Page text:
Learn about Aboriginal Artefacts

Aboriginal art and artefact collecting goes back to early first contact times. In fact local Aboriginals around Sydney use to trade artefacts with visiting ships from the earliest days. Curio collecting has always been part of early exploration of the new world. Ceremonial adornment items that were made of perishable material were not preserved for future use and so early examples are very collectable. Early shields, clubs and boomerangs that were cherished as favourites and had developed a deep colour and patina are preferred. Historical items that were collected by early notable pioneers, explorers or anthropologists are of high interest to collectors. Some areas are collected because the artistic expression makes them more appealing when displayed. Production of artefacts has never ceased and are still made today for sale. Bark painting production started in mass in the 1950's and were sold via missionary shops. The earlier barks are more sought after. Now with many of the early artists and their roll in the maintenance of culture recognized, these barks are seen as important expressions of a past lifestyle.

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These items are not for sale and the descriptions, images and prices are for reference purposes only.

An Early Throwing Boomerang, South East Queensland (early nineteenth century), carved hardwood, 60 cm long.. Provenance: Surveryor operating in Southern Queensland (collected late 19th century). By descent Private Collection, United Kingdom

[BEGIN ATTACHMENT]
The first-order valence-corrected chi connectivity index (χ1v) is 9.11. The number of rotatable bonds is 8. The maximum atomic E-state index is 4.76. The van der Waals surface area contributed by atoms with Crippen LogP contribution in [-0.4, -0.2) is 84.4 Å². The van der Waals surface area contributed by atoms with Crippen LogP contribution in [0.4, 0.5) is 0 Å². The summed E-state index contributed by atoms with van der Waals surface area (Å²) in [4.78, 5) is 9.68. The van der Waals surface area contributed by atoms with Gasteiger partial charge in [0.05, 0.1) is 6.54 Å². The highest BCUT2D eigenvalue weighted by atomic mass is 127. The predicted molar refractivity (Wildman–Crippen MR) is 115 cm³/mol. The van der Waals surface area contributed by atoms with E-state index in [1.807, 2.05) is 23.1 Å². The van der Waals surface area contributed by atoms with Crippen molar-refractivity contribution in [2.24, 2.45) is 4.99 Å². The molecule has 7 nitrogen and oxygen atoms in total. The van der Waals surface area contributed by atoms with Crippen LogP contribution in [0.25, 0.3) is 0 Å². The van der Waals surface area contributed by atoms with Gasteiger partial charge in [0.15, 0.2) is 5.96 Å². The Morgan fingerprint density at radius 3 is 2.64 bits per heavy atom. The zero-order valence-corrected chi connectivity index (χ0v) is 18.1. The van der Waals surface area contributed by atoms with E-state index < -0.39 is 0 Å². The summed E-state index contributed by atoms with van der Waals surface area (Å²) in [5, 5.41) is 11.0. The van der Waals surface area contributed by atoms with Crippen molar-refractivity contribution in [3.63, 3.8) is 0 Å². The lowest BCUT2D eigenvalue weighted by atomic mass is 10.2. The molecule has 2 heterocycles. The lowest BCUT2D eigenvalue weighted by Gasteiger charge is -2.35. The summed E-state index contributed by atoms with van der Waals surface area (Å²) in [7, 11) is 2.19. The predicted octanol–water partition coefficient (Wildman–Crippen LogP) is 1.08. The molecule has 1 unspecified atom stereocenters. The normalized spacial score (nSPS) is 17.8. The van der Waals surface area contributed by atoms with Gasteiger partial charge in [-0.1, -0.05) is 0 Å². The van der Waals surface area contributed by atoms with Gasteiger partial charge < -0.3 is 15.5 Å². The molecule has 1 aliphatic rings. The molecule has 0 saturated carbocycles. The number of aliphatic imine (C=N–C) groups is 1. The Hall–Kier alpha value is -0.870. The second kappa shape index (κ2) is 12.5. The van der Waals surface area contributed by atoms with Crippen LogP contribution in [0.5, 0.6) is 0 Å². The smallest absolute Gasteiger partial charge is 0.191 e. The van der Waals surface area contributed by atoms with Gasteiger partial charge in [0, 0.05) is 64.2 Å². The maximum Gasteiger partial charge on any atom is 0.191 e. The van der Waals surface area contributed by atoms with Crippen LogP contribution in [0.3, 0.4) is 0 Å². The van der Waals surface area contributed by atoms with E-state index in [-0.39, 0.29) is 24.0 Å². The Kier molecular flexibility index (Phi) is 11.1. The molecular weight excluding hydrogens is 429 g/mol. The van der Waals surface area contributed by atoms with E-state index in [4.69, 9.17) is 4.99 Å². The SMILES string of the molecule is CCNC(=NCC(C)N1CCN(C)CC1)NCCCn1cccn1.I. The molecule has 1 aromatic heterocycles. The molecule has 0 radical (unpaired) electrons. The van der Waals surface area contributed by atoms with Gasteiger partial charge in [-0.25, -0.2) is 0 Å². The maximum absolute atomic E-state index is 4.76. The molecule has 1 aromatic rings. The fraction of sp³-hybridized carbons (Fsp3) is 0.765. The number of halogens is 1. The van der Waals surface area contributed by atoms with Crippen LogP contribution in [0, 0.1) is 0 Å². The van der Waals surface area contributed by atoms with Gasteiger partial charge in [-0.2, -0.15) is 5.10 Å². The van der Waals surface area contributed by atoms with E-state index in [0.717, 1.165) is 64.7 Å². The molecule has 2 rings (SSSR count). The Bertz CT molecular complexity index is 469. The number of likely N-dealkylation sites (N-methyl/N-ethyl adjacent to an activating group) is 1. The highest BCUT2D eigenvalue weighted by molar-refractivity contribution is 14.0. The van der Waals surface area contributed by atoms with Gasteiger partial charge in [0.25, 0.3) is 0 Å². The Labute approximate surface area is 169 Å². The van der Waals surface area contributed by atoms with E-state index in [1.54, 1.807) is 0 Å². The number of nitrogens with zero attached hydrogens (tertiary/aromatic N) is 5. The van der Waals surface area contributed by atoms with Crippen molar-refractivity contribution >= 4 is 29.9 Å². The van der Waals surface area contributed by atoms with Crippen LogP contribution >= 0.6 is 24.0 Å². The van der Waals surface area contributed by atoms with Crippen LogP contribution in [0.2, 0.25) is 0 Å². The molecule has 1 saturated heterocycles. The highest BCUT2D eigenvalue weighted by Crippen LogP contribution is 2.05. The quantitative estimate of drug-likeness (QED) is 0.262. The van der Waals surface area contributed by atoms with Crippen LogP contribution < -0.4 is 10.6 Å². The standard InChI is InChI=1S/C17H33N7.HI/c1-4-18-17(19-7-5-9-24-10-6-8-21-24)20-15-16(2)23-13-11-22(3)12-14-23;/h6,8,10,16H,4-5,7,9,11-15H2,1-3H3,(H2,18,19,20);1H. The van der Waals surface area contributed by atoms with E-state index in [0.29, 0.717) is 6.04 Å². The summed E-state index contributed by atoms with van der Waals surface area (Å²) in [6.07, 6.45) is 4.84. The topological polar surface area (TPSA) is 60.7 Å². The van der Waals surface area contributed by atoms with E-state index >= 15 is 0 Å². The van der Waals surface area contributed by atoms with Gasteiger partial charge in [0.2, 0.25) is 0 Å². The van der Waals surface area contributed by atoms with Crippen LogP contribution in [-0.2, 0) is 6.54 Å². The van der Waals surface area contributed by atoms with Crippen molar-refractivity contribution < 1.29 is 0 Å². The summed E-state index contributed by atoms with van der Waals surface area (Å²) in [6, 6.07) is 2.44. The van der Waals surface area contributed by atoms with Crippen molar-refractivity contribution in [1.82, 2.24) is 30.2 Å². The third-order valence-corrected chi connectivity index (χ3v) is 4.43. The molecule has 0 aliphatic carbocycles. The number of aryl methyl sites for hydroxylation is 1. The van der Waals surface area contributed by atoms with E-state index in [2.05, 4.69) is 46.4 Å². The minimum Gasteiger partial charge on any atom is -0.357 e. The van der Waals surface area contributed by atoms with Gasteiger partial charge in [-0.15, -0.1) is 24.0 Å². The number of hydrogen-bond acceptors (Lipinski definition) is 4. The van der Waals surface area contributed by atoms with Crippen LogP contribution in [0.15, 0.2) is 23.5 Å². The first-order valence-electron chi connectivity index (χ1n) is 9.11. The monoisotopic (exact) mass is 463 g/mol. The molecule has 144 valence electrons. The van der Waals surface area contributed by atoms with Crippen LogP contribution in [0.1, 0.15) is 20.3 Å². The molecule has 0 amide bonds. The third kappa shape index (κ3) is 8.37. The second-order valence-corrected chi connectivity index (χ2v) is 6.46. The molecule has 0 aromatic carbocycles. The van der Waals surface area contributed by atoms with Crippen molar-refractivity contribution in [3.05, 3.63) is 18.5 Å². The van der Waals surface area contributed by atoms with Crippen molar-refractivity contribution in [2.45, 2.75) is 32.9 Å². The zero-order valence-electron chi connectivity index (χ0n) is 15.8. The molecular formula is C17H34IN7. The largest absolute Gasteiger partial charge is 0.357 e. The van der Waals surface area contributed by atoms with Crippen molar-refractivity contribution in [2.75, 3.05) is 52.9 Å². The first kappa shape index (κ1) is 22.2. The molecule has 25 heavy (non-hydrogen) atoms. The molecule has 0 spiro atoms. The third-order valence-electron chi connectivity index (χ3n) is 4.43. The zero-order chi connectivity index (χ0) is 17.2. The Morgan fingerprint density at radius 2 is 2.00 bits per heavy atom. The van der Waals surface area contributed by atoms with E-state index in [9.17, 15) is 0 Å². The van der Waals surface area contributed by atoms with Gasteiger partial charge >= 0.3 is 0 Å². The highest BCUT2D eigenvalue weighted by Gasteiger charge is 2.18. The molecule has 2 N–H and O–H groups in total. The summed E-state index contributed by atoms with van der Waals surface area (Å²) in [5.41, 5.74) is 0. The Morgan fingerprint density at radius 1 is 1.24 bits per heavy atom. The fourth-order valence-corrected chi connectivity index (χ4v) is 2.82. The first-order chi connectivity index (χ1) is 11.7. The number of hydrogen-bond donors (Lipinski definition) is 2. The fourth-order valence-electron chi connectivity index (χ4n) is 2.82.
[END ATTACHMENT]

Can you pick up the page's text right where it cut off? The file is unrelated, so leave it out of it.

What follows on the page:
A boomerang, used for striking fish, Western Australia. Length 56 cm

A boomerang, Queensland with finely incised traditional designs. Length 66 cm

A group of 4 Queensland artifact, comprising 3 Woomeras and a western Queensland boomerang. Boomerang 74 cm

Two old boomerangs, left: an early stone carved hunting boomerang, Western Australia, right : an early highly curved returning boomerang, made from hardwood, Southeast Australia, early 20th century. Provenance: Lord Alistair McAlpine (1942-2014); a British

Two early central Desert hunting boomerangs, both with fine linear striations, traces of ochre, use and old patina. Provenance: Lord Alistair McAlpine (1942-2014); a British businessman, politician and author who was an advisor to Prime Minister Margaret T

Two early central Desert hunting boomerangs, both with fine linear striations, traces of ochre, used and old patina. Provenance: Lord Alistair McAlpine (1942-2014); a British businessman, politician and author who was an advisor to Prime Minister Margaret

Three early south East Australian boomerangs, 19th century; finely stone carved and in good condition. Provenance: Lord Alistair McAlpine (1942-2014); a British businessman, politician and author who was an advisor to Prime Minister Margaret Thatcher, he w

Two old boomerangs, both with incised designs, one has a spirit figure on both sides. Provenance: Lord Alistair McAlpine (1942-2014); a British businessman, politician and author who was an advisor to Prime Minister Margaret Thatcher, he was a lifetime col

Three old hunting boomerangs, 19th/early 20th century; with incised designs. Provenance: Lord Alistair McAlpine (1942-2014); a British businessman, politician and author who was an advisor to Prime Minister Margaret Thatcher, he was a lifetime collector in

. Four Australian objects, including an Aboriginal waddy club, boomerang, West Australian woomera and an unframed barramundi painting. The waddy club, 71 cm long

A ceremonial boomerang, Central Australia (1930s), natural earth pigments on carved wood. 73 cm

An early ceremonial hooked boomerang, Northern Territory (early 20th century), natural earth pigments on carved hardwood. 84 cm